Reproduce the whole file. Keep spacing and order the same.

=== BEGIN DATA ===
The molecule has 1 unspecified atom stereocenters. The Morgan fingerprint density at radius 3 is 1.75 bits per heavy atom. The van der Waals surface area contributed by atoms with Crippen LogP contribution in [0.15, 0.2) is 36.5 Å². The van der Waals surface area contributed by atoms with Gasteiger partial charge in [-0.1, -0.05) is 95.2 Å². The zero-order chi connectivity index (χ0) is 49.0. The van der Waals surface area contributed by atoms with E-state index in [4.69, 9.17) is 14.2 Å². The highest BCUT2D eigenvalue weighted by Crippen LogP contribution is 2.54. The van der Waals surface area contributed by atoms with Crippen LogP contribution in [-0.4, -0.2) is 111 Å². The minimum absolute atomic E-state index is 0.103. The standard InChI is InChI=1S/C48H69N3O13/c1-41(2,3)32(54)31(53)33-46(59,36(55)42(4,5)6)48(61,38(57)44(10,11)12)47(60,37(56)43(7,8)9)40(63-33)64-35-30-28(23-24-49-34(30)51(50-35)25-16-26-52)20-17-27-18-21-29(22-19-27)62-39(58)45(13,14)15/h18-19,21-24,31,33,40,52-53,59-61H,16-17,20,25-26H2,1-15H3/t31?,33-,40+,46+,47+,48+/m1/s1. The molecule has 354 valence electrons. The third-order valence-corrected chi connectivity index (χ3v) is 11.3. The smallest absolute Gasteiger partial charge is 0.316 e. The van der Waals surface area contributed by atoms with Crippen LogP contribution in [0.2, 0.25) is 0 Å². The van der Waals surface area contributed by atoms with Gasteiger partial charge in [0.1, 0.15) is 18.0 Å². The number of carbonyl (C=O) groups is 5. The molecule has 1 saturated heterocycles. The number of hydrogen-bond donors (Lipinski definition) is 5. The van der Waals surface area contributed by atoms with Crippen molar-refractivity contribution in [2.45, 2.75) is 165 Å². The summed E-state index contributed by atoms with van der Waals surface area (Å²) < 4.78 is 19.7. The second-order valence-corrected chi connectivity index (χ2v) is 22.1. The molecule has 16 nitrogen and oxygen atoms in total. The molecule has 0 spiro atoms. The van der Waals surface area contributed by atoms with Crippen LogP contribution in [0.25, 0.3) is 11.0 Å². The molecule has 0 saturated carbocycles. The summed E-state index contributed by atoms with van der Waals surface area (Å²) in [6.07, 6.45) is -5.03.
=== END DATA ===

The molecule has 1 unspecified atom stereocenters. The Morgan fingerprint density at radius 3 is 1.75 bits per heavy atom. The van der Waals surface area contributed by atoms with Crippen LogP contribution in [0.15, 0.2) is 36.5 Å². The van der Waals surface area contributed by atoms with Gasteiger partial charge in [-0.1, -0.05) is 95.2 Å². The zero-order chi connectivity index (χ0) is 49.0. The van der Waals surface area contributed by atoms with E-state index in [4.69, 9.17) is 14.2 Å². The highest BCUT2D eigenvalue weighted by Crippen LogP contribution is 2.54. The van der Waals surface area contributed by atoms with Crippen LogP contribution in [-0.4, -0.2) is 111 Å². The minimum absolute atomic E-state index is 0.103. The standard InChI is InChI=1S/C48H69N3O13/c1-41(2,3)32(54)31(53)33-46(59,36(55)42(4,5)6)48(61,38(57)44(10,11)12)47(60,37(56)43(7,8)9)40(63-33)64-35-30-28(23-24-49-34(30)51(50-35)25-16-26-52)20-17-27-18-21-29(22-19-27)62-39(58)45(13,14)15/h18-19,21-24,31,33,40,52-53,59-61H,16-17,20,25-26H2,1-15H3/t31?,33-,40+,46+,47+,48+/m1/s1. The molecule has 354 valence electrons. The third-order valence-corrected chi connectivity index (χ3v) is 11.3. The smallest absolute Gasteiger partial charge is 0.316 e. The van der Waals surface area contributed by atoms with Crippen LogP contribution in [0.2, 0.25) is 0 Å². The van der Waals surface area contributed by atoms with Gasteiger partial charge in [0.1, 0.15) is 18.0 Å². The number of carbonyl (C=O) groups is 5. The molecule has 1 saturated heterocycles. The number of hydrogen-bond donors (Lipinski definition) is 5. The van der Waals surface area contributed by atoms with Crippen molar-refractivity contribution in [2.45, 2.75) is 165 Å². The summed E-state index contributed by atoms with van der Waals surface area (Å²) < 4.78 is 19.7. The second-order valence-corrected chi connectivity index (χ2v) is 22.1. The molecule has 16 nitrogen and oxygen atoms in total. The molecule has 0 spiro atoms. The van der Waals surface area contributed by atoms with Crippen LogP contribution in [0.25, 0.3) is 11.0 Å². The molecule has 0 saturated carbocycles. The summed E-state index contributed by atoms with van der Waals surface area (Å²) in [6.07, 6.45) is -5.03.